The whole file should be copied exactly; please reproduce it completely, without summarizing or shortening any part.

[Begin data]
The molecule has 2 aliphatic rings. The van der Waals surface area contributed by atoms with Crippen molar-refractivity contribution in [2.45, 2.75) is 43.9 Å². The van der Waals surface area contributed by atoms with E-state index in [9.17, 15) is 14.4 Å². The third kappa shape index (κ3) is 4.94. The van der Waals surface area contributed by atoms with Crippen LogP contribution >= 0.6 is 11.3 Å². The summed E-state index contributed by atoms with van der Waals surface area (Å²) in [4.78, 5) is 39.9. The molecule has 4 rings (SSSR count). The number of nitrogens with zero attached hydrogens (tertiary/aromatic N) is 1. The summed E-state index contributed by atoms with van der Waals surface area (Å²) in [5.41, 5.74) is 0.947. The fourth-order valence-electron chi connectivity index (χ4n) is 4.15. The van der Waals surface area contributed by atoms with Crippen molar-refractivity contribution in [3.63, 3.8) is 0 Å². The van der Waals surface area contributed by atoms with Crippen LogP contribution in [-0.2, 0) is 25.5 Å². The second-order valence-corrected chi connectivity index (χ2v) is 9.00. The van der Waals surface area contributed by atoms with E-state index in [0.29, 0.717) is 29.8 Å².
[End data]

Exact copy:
The molecule has 2 aliphatic rings. The van der Waals surface area contributed by atoms with Crippen molar-refractivity contribution in [2.45, 2.75) is 43.9 Å². The van der Waals surface area contributed by atoms with E-state index in [9.17, 15) is 14.4 Å². The third kappa shape index (κ3) is 4.94. The van der Waals surface area contributed by atoms with Crippen LogP contribution >= 0.6 is 11.3 Å². The summed E-state index contributed by atoms with van der Waals surface area (Å²) in [4.78, 5) is 39.9. The molecule has 4 rings (SSSR count). The number of nitrogens with zero attached hydrogens (tertiary/aromatic N) is 1. The summed E-state index contributed by atoms with van der Waals surface area (Å²) in [5.41, 5.74) is 0.947. The fourth-order valence-electron chi connectivity index (χ4n) is 4.15. The van der Waals surface area contributed by atoms with Crippen molar-refractivity contribution in [3.63, 3.8) is 0 Å². The van der Waals surface area contributed by atoms with Crippen LogP contribution in [-0.2, 0) is 25.5 Å². The second-order valence-corrected chi connectivity index (χ2v) is 9.00. The van der Waals surface area contributed by atoms with E-state index in [0.29, 0.717) is 29.8 Å².